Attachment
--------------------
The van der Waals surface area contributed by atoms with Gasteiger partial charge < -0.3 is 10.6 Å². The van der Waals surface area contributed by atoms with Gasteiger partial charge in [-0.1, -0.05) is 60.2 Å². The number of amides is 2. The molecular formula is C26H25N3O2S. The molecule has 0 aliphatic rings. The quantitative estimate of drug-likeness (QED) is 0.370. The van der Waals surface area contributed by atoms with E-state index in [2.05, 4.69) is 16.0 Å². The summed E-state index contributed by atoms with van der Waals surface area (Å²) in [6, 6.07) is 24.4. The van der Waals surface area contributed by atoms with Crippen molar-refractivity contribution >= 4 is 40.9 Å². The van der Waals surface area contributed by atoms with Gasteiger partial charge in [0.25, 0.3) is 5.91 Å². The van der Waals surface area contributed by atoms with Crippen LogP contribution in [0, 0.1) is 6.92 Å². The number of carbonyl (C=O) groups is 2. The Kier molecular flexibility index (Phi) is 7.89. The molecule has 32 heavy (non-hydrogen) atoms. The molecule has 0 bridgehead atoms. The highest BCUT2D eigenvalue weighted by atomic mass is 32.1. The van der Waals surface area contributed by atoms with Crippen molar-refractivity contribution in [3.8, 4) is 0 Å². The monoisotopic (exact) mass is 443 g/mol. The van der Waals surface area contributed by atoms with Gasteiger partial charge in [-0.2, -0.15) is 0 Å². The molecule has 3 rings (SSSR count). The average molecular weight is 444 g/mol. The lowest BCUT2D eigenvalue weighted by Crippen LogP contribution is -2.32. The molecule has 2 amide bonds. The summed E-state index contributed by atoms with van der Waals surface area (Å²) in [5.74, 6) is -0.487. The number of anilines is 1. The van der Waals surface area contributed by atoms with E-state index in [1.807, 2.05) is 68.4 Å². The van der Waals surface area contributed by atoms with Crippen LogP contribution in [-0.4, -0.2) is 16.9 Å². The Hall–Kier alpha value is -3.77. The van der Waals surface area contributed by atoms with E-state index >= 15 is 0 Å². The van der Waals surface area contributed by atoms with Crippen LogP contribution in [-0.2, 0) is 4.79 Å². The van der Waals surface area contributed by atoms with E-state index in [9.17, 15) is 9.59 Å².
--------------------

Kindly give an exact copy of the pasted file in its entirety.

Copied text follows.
The van der Waals surface area contributed by atoms with Gasteiger partial charge < -0.3 is 10.6 Å². The van der Waals surface area contributed by atoms with Gasteiger partial charge in [-0.1, -0.05) is 60.2 Å². The number of amides is 2. The molecular formula is C26H25N3O2S. The molecule has 0 aliphatic rings. The quantitative estimate of drug-likeness (QED) is 0.370. The van der Waals surface area contributed by atoms with E-state index in [2.05, 4.69) is 16.0 Å². The summed E-state index contributed by atoms with van der Waals surface area (Å²) in [6, 6.07) is 24.4. The van der Waals surface area contributed by atoms with Crippen molar-refractivity contribution >= 4 is 40.9 Å². The van der Waals surface area contributed by atoms with Gasteiger partial charge in [0.25, 0.3) is 5.91 Å². The van der Waals surface area contributed by atoms with Crippen LogP contribution in [0, 0.1) is 6.92 Å². The number of carbonyl (C=O) groups is 2. The Kier molecular flexibility index (Phi) is 7.89. The molecule has 32 heavy (non-hydrogen) atoms. The molecule has 0 bridgehead atoms. The highest BCUT2D eigenvalue weighted by atomic mass is 32.1. The van der Waals surface area contributed by atoms with Crippen molar-refractivity contribution in [3.8, 4) is 0 Å². The monoisotopic (exact) mass is 443 g/mol. The van der Waals surface area contributed by atoms with Gasteiger partial charge in [-0.2, -0.15) is 0 Å². The molecule has 3 rings (SSSR count). The average molecular weight is 444 g/mol. The lowest BCUT2D eigenvalue weighted by Crippen LogP contribution is -2.32. The molecule has 2 amide bonds. The summed E-state index contributed by atoms with van der Waals surface area (Å²) in [5.74, 6) is -0.487. The number of anilines is 1. The van der Waals surface area contributed by atoms with E-state index in [1.807, 2.05) is 68.4 Å². The van der Waals surface area contributed by atoms with Crippen LogP contribution in [-0.4, -0.2) is 16.9 Å². The Hall–Kier alpha value is -3.77. The van der Waals surface area contributed by atoms with E-state index >= 15 is 0 Å². The van der Waals surface area contributed by atoms with Crippen LogP contribution in [-0.2, 0) is 4.79 Å². The van der Waals surface area contributed by atoms with E-state index in [9.17, 15) is 9.59 Å².